Every day, hundreds of company vehicles pound the stretch of highway from Edmonton to Fort McMurray, Alta., many of them bearing a global positioning system (GPS) device that allows employers to know where the fleets are at any minute.
The device is there so employers can keep track of many concerns, including time theft. Increasingly, employers are using many forms of technology to track everything from start-end times to employee location, according to industry experts.
“It adds accountability,” says Sean Acheson, operations manager at Edmonton-based Certified Tracking Systems. “You can see if guys are doing a side job on their way from Edmonton to Fort McMurray or whether they stop here or there.”
With many employers feeling a financial pinch, technology is an accurate way of knowing how time is being wasted and where productivity can be improved, he says.
“It could mean the difference of getting one or two more jobs done per day.”
Preventing time theft through technology is not a new concept but it’s one that’s being adopted more frequently by both large and small employers, according to Tracy Parzych, CEO of Owl Timeclock in Toronto.
“Nobody wants to think their employees would do that. I think most employees feel they’re hard-working. What’s 10 to 15 minutes?” she says. “You don’t notice until you put it in a chart. Then you see 10 minutes times 100 employees and it adds up.”
Tracking devices such as a GPS can be attached to company vehicles so employers know exactly where workers are in real time. The data is so accurate it can pinpoint a 90-degree turn into a coffee shop or gas station.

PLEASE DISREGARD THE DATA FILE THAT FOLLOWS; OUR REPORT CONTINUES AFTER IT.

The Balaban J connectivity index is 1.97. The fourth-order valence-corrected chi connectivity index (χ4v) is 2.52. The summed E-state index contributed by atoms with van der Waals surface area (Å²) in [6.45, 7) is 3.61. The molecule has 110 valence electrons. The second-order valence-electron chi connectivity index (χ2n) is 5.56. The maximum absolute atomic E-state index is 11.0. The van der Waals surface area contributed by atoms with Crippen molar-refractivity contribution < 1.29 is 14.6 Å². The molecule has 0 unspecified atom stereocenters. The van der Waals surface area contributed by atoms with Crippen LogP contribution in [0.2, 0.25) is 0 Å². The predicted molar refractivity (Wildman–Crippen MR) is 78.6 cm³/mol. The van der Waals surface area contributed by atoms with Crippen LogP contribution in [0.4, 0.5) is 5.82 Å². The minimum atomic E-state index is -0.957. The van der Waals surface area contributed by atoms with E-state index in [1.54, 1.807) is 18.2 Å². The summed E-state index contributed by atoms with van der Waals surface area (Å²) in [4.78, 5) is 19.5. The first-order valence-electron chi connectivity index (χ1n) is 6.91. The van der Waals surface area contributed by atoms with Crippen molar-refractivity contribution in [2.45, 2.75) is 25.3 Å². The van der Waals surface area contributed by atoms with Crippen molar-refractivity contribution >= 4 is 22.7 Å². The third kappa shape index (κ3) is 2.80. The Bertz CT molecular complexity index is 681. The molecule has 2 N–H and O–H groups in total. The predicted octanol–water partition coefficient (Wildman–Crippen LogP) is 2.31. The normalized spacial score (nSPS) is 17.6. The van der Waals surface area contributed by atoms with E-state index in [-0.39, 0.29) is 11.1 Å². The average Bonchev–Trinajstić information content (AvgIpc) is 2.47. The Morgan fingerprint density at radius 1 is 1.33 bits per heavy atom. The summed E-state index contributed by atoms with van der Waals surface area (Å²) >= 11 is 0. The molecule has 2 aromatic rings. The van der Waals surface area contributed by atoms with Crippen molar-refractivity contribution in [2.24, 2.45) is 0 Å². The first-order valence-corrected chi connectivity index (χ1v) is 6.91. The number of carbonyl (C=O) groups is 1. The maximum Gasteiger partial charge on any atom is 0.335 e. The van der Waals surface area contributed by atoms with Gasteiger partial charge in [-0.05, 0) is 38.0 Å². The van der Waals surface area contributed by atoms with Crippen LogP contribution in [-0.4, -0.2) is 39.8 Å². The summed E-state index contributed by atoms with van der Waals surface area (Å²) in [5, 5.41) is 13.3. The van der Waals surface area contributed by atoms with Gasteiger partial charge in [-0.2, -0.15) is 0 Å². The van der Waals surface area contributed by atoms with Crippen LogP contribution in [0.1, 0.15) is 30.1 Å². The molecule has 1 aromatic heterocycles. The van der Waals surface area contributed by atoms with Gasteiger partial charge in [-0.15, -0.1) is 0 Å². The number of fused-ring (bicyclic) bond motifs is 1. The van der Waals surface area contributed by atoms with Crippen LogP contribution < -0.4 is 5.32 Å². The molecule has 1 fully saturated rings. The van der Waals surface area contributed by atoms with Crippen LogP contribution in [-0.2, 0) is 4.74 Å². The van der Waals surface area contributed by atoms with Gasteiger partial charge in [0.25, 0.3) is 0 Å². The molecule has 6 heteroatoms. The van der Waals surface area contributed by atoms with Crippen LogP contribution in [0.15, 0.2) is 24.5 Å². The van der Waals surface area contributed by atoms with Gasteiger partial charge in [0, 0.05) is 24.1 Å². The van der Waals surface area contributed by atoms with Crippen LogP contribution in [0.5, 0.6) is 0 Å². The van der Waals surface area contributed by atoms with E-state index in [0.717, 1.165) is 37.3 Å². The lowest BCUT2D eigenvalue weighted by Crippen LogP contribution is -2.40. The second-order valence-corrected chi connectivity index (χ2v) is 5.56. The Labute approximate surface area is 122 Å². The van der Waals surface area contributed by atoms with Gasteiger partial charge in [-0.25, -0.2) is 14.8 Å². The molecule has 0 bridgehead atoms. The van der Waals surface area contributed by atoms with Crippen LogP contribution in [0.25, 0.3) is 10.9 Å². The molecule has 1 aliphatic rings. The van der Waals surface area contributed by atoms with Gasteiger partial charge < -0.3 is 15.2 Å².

However, many employees are unaware they are being tracked.
And although vehicles entering areas considered “sensitive” are required to have a sticker showing there is a GPS on board — to avoid triggering an explosion through interfering frequencies when blasting an oil or gas line — employers often don’t disclose the device, says Acheson.
“If employees know, they may try to tamper with it,” he says, adding GPS surveillance can also prevent theft of more than time — some of his clients have discovered employees were stealing equipment as well.
There has also been an increase in the use of smartphones to track employees’ whereabouts by relying on a built-in geolocation feature, according to David Redekopp, co-founder of Nerds on Site, a London, Ont., technology company with products such as Time Well Scheduled.
Many smartphones come with an internal GPS and Apple products, such as iPhones, have a Mac address that’s unique to every device and can be used to find an employee’s position, he says.
This method of tracking workers is popular in fields such as home care where employers want employees to register in and out times.
It’s also a security feature for those workers, says Redekopp.
Passive radio frequency identification (RFID), a device attached to an ID badge, is another subtle technology in use. It is used like a GPS to track the location of an employee, such as how long he’s been in a washroom or whether he’s left the office. It’s the same technology used in freight to track contents as they travel around the world.
Biometrics is another popular technology, according to Parzych. Biometrics is a type of technology that measures one or more characteristics of a person — eyes, fingerprints, hand geometrics, palm prints, voices or face recognition — with the goal of distinguishing that person from others. Hand geometrics — often called hand-punching — and fingerprints are the most popular.